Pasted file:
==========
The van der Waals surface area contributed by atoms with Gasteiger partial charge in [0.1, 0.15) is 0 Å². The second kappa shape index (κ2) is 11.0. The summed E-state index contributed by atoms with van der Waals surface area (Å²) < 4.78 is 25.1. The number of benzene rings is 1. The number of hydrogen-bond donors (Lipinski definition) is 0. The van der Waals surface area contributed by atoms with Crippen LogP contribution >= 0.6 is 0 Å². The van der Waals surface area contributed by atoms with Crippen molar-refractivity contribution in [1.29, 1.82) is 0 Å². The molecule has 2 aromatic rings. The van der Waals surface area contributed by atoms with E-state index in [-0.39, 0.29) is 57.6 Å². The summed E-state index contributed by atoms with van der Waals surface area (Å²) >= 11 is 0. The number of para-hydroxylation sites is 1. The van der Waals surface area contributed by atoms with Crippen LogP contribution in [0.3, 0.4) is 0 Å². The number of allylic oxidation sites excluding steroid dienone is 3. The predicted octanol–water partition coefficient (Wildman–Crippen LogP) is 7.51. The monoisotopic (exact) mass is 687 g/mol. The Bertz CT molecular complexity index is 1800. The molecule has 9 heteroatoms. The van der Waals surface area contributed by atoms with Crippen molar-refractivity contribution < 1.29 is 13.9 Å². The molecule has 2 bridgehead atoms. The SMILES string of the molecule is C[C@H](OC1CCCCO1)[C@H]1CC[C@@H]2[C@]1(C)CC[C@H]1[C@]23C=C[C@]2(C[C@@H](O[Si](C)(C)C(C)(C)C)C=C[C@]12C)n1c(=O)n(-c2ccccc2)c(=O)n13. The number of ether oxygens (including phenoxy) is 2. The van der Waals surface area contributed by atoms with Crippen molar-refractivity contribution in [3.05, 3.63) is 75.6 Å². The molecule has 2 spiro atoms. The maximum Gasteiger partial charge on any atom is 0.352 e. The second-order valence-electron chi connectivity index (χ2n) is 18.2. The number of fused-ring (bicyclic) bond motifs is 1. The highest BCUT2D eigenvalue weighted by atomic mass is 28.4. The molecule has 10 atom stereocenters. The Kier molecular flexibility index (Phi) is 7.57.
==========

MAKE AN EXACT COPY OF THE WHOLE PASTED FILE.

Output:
The van der Waals surface area contributed by atoms with Gasteiger partial charge in [0.1, 0.15) is 0 Å². The second kappa shape index (κ2) is 11.0. The summed E-state index contributed by atoms with van der Waals surface area (Å²) < 4.78 is 25.1. The number of benzene rings is 1. The number of hydrogen-bond donors (Lipinski definition) is 0. The van der Waals surface area contributed by atoms with Crippen LogP contribution >= 0.6 is 0 Å². The van der Waals surface area contributed by atoms with Crippen molar-refractivity contribution in [1.29, 1.82) is 0 Å². The molecule has 2 aromatic rings. The van der Waals surface area contributed by atoms with E-state index in [-0.39, 0.29) is 57.6 Å². The summed E-state index contributed by atoms with van der Waals surface area (Å²) >= 11 is 0. The number of para-hydroxylation sites is 1. The van der Waals surface area contributed by atoms with Crippen LogP contribution in [0.3, 0.4) is 0 Å². The number of allylic oxidation sites excluding steroid dienone is 3. The predicted octanol–water partition coefficient (Wildman–Crippen LogP) is 7.51. The monoisotopic (exact) mass is 687 g/mol. The Bertz CT molecular complexity index is 1800. The molecule has 9 heteroatoms. The van der Waals surface area contributed by atoms with Crippen molar-refractivity contribution < 1.29 is 13.9 Å². The molecule has 2 bridgehead atoms. The SMILES string of the molecule is C[C@H](OC1CCCCO1)[C@H]1CC[C@@H]2[C@]1(C)CC[C@H]1[C@]23C=C[C@]2(C[C@@H](O[Si](C)(C)C(C)(C)C)C=C[C@]12C)n1c(=O)n(-c2ccccc2)c(=O)n13. The number of ether oxygens (including phenoxy) is 2. The van der Waals surface area contributed by atoms with Crippen molar-refractivity contribution in [3.05, 3.63) is 75.6 Å². The molecule has 2 spiro atoms. The maximum Gasteiger partial charge on any atom is 0.352 e. The second-order valence-electron chi connectivity index (χ2n) is 18.2. The number of fused-ring (bicyclic) bond motifs is 1. The highest BCUT2D eigenvalue weighted by atomic mass is 28.4. The molecule has 10 atom stereocenters. The Kier molecular flexibility index (Phi) is 7.57.